Google's Music service has been an incomplete experience since its unveiling at Google I/O back in May. While Music Beta does allow you to upload your songs and stream them to your Android device, it lacks any kind of storefront. Google does have a small library of featured free tunes for Music users, but I can't say any of the albums or artists there have ever really interested me too much.
No, it's not. At least not for Android - and that's what we're here to talk about today. The merits of Spotify as a music streaming subscription service for your desktop are substantially greater - it's well organized, searching and streaming are quick, powerful, and pretty. There's a lot to love - and at $10 (or free for ad-supported and no Android playback) a month for unlimited streaming, those plusses are hard to argue against.
Long have Subsonic users awaited the day the do-it-yourself music streaming platform would finally incorporate an equalizer in its Android app. Today is that day. Subsonic has been updated to version 3.0, and there's a slew of changes. For one, there's a brand-new widget. There's also a basic music visualization option, and the notification on the pull-down menu now shows album art. Take a look at some of the new features, below:
Subsonic, if you aren't familiar with it, is a music streaming platform that utilizes your home computer and personal music collection to provide a cloud-esque experience.
Hulu's initial rollout of the Plus app for Android probably didn't wow too many subscribers - after all, it was only available for six devices (the Nexus One, Nexus S, HTC Inspire 4G, Motorola Droid II, Motorola Droid X, and Motorola Atrix). Now, four new devices are joining the fray, bringing the total number of supported devices to ten:
- HTC EVO 4G
- HTC Thunderbolt
- T-Mobile G2
- T-Mobile myTouch 4G
While that still leaves plenty of Android users out in the cold, this is still a step in the right direction, especially with the addition of the ever-popular EVO 4G.
Now that continuous waves of attacks against Sony's servers have slowed down a bit (it's been over a week since the last hack), the company found some strength to regroup and released an Android client for its popular cloud music service Music Unlimited, powered by Qriocity.
$3.99/month for basic and $9.99/month for premium (30-day free trial available) buy you streaming of various catalogs of music from the web (à la Pandora) as well as syncing of your own library to Sony's cloud servers with subsequent playback from said cloud (à la Amazon Cloud Drive and Google Music).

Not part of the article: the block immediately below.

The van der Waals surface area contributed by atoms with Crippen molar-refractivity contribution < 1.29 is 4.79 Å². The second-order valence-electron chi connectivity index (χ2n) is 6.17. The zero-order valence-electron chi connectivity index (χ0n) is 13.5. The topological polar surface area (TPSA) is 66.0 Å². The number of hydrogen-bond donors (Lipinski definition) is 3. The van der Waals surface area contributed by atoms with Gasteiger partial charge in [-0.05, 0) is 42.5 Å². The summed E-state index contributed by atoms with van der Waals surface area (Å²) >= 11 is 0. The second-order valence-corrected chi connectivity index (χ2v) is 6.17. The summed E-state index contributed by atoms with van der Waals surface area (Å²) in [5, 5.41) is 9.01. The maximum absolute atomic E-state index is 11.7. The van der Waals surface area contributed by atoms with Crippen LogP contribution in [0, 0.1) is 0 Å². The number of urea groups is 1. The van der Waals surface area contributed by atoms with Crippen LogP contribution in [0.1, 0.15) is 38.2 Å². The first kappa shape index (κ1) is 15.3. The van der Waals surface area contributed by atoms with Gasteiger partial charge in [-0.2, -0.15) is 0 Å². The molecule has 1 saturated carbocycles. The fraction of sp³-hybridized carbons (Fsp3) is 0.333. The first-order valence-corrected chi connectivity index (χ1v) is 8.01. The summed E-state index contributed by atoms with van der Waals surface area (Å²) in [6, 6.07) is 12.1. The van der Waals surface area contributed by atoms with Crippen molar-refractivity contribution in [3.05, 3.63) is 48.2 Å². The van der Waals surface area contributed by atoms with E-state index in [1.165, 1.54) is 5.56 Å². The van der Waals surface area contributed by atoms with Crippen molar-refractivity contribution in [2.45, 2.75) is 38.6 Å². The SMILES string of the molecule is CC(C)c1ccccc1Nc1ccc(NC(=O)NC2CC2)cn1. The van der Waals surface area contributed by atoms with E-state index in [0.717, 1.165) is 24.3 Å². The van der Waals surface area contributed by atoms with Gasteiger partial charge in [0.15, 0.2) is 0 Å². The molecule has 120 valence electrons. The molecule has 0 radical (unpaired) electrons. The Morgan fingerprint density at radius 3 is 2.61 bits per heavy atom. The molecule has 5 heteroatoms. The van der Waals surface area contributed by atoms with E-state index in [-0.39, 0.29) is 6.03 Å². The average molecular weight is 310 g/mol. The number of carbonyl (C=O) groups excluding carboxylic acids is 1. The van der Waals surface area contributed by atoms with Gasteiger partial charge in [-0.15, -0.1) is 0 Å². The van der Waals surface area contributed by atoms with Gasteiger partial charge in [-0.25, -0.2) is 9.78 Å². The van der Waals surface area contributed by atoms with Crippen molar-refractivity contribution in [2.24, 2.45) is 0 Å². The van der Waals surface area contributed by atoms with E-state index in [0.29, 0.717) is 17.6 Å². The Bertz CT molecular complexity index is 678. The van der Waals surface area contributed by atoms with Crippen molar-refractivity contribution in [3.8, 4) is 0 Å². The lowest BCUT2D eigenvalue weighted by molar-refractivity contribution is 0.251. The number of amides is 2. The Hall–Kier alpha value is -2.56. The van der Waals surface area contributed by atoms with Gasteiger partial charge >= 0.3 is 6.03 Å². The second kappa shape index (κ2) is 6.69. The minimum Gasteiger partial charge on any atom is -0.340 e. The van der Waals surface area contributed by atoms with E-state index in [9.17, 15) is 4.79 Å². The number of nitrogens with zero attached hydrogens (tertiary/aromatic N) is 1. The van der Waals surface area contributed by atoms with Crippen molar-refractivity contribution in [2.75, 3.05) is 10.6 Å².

Sonos is a company well-known in the tech industry for their line of wireless speaker systems, designed to let you sling music around your house without the hassle of complex setup processes or routing wires through ceilings and walls. To mark the launch of their Sonos Controller for Android application, Sonos generously loaned me a full multi-room system consisting of two Sonos S5 speaker units and a wireless ZoneBridge router.
Up until now, there have been two types of music services to choose from (aside from local media, of course) - streaming radio like Pandora or Slacker, or personal content streaming with services like Google Music or Amazon Cloud Player. mSpot is looking to change the game, however, by combining the two.
The updated mSpot Music app really is a great idea - it combines your personal music collection with streaming music discovery radio.
We've had leaked betas of Google's Music 3.0 app for Android for what seems like time eternal now, but Google has finally chosen to make the app public. At least part of it, that is. It sports the same interface as the beta we've all come to know (and love?), but lacks one key feature, mysteriously: a settings menu. That's probably owing to the fact that the previous betas we've seen all contained sync (Google Music) options in the settings menu, and unless you're a beta-invitee (don't worry, none of us have gotten ours yet, either), these options will presumably remain hidden and otherwise inaccessible.
Companies like YouTube and Grooveshark are at the center of the ongoing controversies around online distribution of copyrighted materials. This controversy reared its ugly head earlier this month when the Grooveshark app was removed from the Android Market. While this disappointed many of the users who stream all their favourite tunes without having to posses an actual digital copy, Google was justified in kicking these pseudo-pirates out of the Market, right?
It’s not much of a secret that Amazon is quickly becoming one of my favorite companies. The way they have embraced Android is wonderful, creating diversity where there used to be none. I recently ran down some of the pros and cons of the Amazon Appstore for Android, which is starting to become my go-to marketplace for new apps. Now they have released a new music streaming service, Cloud Player, which brings some of the functionality that was originally a hope of Google Music to my Droid.